Saudi Arabia - M1A1 and Upgrade of M1A2 to M1A2S Abrams Tanks
(Source: US Defense Security Cooperation Agency; issued June 28, 2006)
Saudi Arabia will spend $2.9 billion to buy additional M-1A1 tanks, like this US Army Abrams shown in Iraq, and rebuild its entire fleet to “like-new” M1A2S standard. (US Army photo by Jacob N Bailey).
WASHINGTON --- The Defense Security Cooperation Agency notified Congress of a possible Foreign Military Sale to Saudi Arabia of M1A1 and upgrade of M1A2 to M1A2S Abrams tanks as well as associated equipment and services.

The total value, if all options are exercised, could be as high as $2.9 billion.

The Government of Saudi Arabia has requested a possible sale and reconfiguration for 58 M1A1 Abrams tanks, which, together with 315 M1A2 Abrams tanks already in Saudi Arabia’s inventory, will be modified and upgraded to the M1A2S (Saudi) Abrams configuration, kits, spare and repair parts, communications and support equipment, publications and technical data, personnel training and training equipment, contractor engineering and technical support services and other related elements of logistics support. The estimated cost is $2.9 billion.

We previously notified transmittal number 90-07 to Congress on 2 December 1989 of the possible sale of 315 M1A2A Abrams tanks, with ancillary weapons and equipment, 30 M88A1 recovery vehicles, 175 M998 utility trucks, other trucks, ammunition, and full logistics support for an estimated value of $725 million.

Transmittal number 90-78 was notified to Congress on 27 October 1990 for the possible sale of 150 M1A2 tanks, 200 Bradley Fighting Vehicle Family Systems (including TOW versions and 1,750 TOW IIA Missiles), 207 M113 Armored Personnel Carrier Family Vehicles, 50 M548 Cargo Carriers, 17 M88A1 and 43 M578 Recovery Vehicles, ammunition, and full logistics support for an estimated value of $3.2 billion.

This proposed sale will contribute to the foreign policy and national security of the United States by helping to improve the security of a friendly country that has been and continues to be an important force for political stability and economic progress in the Middle East.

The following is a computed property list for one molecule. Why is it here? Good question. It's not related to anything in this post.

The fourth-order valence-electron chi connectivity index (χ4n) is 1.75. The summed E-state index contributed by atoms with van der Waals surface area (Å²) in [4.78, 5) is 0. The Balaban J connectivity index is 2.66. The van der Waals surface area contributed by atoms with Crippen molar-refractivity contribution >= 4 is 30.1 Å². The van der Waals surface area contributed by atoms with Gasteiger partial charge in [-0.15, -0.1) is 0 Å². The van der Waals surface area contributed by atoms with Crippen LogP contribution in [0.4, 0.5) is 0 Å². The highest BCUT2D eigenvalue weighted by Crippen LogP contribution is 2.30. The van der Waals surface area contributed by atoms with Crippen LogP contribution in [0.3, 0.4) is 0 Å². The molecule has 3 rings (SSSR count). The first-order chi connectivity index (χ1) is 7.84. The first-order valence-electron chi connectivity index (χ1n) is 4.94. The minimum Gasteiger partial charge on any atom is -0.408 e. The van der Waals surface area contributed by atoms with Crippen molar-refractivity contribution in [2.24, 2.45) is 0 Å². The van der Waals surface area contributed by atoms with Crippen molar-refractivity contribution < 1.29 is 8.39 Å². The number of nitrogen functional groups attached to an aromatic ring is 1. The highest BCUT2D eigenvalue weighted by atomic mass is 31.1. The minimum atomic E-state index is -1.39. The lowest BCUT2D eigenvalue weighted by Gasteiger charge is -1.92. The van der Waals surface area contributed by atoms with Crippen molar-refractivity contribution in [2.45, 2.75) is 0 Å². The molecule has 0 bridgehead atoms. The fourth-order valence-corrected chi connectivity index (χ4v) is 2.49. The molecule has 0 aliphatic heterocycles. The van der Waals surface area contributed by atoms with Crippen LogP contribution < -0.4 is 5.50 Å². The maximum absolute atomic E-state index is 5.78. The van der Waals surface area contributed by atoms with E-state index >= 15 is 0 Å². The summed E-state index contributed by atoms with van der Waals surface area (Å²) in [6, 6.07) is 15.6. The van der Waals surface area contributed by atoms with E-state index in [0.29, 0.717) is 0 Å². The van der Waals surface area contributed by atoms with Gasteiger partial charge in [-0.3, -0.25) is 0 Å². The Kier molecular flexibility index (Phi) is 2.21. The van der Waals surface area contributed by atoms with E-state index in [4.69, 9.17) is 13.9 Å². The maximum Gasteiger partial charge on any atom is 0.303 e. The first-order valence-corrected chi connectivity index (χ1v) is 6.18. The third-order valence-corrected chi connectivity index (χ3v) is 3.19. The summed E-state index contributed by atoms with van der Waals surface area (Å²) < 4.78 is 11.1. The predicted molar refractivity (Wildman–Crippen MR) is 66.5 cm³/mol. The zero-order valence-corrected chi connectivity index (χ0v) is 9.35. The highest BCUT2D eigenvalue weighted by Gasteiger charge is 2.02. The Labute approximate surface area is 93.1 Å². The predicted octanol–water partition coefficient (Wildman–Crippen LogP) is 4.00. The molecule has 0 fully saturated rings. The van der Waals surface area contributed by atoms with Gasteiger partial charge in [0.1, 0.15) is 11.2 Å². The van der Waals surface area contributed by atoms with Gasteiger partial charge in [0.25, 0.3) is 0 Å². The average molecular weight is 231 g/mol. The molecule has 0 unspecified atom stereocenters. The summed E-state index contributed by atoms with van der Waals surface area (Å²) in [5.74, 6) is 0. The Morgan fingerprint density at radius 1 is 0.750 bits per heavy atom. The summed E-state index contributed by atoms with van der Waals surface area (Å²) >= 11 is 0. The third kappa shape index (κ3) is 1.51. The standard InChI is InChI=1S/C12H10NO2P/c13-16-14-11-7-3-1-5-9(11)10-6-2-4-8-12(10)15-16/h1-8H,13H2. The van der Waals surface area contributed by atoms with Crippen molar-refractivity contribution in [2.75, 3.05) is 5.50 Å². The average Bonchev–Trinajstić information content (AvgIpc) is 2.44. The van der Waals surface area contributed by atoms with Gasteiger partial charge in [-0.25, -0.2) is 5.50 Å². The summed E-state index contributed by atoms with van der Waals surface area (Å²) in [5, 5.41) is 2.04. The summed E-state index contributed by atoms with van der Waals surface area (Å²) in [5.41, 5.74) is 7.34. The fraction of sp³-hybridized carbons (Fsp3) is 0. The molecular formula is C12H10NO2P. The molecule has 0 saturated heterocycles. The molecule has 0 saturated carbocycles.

This proposed sale consists of three phases:

(1) engineering phase for 30 months,
(2) purchase of and upgrade of 58 M1A1s to M1A2S (Saudi) configuration, and
(3) tear down of the 315 M1A2 Abrams in Saudi Arabia’s tank fleet and upgrade to the M1A2S configuration.

The Abrams Integrated Management (AIM) program was designed economically to rebuild and maintain the M1A1 Main Battle Tank (MBT) to a ‘like new’ condition to improve fleet readiness and reduce sustainment costs. The 58 M1A1s will undergo an ‘AIM-like’ process and will be upgraded to the M1A2S configuration in the United States. The 315 Saudi M1A2A MBT’s will undergo an ‘AIM-like’ process and will be re-configured to the M1A2S configuration. Vehicle teardown and final re-assembly will be accomplished in Saudi Arabia.

The proposed sale and upgrade will allow Saudi Arabia to operate and exercise a more lethal and survivable M1A2S tank for the protection of critical infrastructure. This proposed sale/upgrade keeps a substantial number of tanks in the region that have a high degree of commonality with the U.S. tank fleet. The M1A2S design is intended to take advantage of the digital capabilities of the M1A2 while limiting obsolescence challenges. Saudi will have no difficulty absorbing these additional tanks into its armed forces.

The proposed sale of this equipment and support will not affect the basic military balance in the region.

The prime contractor will be General Dynamics Land Systems of Sterling Heights, Michigan. There are no known offset agreements proposed in connection with this potential sale.

Implementation of this proposed sale will require the assignment of U.S. Government and contractor representatives to Saudi Arabia for up to eight years. The exact number of representatives will be established during program definition between representatives of the United States Government and the purchaser.

There will be no adverse impact on U.S. defense readiness as a result of this proposed sale.

This notice of a potential sale is required by law; it does not mean that the sale has been concluded.

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